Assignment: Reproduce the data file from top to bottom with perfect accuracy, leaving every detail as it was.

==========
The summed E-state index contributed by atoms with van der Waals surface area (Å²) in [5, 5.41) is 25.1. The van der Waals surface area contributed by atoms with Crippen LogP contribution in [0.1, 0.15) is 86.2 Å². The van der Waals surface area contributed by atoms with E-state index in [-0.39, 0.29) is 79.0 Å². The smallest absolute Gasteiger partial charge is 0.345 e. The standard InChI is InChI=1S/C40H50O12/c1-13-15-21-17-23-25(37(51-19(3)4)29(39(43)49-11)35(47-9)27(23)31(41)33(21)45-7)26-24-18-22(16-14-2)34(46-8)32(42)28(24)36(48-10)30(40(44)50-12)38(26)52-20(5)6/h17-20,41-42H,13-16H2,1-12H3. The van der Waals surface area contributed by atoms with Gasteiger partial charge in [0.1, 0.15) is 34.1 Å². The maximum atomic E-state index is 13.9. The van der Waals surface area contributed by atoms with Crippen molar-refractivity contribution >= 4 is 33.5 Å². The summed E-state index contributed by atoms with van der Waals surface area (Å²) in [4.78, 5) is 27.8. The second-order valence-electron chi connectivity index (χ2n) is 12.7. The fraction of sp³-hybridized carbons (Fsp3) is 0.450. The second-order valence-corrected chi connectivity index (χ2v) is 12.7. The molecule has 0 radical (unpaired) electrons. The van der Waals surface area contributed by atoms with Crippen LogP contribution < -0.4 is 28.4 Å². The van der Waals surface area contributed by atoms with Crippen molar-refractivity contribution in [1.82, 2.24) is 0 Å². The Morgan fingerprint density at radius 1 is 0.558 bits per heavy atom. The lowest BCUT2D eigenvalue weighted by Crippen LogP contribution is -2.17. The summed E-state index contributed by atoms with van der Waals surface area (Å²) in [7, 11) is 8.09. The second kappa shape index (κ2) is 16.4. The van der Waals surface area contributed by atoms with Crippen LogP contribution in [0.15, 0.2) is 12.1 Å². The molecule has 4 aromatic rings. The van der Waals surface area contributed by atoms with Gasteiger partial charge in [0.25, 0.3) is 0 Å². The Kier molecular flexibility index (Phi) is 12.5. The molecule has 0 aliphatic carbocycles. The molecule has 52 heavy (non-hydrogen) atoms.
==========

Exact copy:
The summed E-state index contributed by atoms with van der Waals surface area (Å²) in [5, 5.41) is 25.1. The van der Waals surface area contributed by atoms with Crippen LogP contribution in [0.1, 0.15) is 86.2 Å². The van der Waals surface area contributed by atoms with E-state index in [-0.39, 0.29) is 79.0 Å². The smallest absolute Gasteiger partial charge is 0.345 e. The standard InChI is InChI=1S/C40H50O12/c1-13-15-21-17-23-25(37(51-19(3)4)29(39(43)49-11)35(47-9)27(23)31(41)33(21)45-7)26-24-18-22(16-14-2)34(46-8)32(42)28(24)36(48-10)30(40(44)50-12)38(26)52-20(5)6/h17-20,41-42H,13-16H2,1-12H3. The van der Waals surface area contributed by atoms with Gasteiger partial charge in [0.1, 0.15) is 34.1 Å². The maximum atomic E-state index is 13.9. The van der Waals surface area contributed by atoms with Crippen molar-refractivity contribution >= 4 is 33.5 Å². The summed E-state index contributed by atoms with van der Waals surface area (Å²) in [4.78, 5) is 27.8. The second-order valence-electron chi connectivity index (χ2n) is 12.7. The fraction of sp³-hybridized carbons (Fsp3) is 0.450. The second-order valence-corrected chi connectivity index (χ2v) is 12.7. The molecule has 0 radical (unpaired) electrons. The van der Waals surface area contributed by atoms with Crippen LogP contribution < -0.4 is 28.4 Å². The van der Waals surface area contributed by atoms with Crippen molar-refractivity contribution in [1.82, 2.24) is 0 Å². The Morgan fingerprint density at radius 1 is 0.558 bits per heavy atom. The lowest BCUT2D eigenvalue weighted by Crippen LogP contribution is -2.17. The summed E-state index contributed by atoms with van der Waals surface area (Å²) in [7, 11) is 8.09. The second kappa shape index (κ2) is 16.4. The van der Waals surface area contributed by atoms with Crippen LogP contribution in [0.15, 0.2) is 12.1 Å². The molecule has 4 aromatic rings. The van der Waals surface area contributed by atoms with Gasteiger partial charge in [0.25, 0.3) is 0 Å². The Kier molecular flexibility index (Phi) is 12.5. The molecule has 0 aliphatic carbocycles. The molecule has 52 heavy (non-hydrogen) atoms.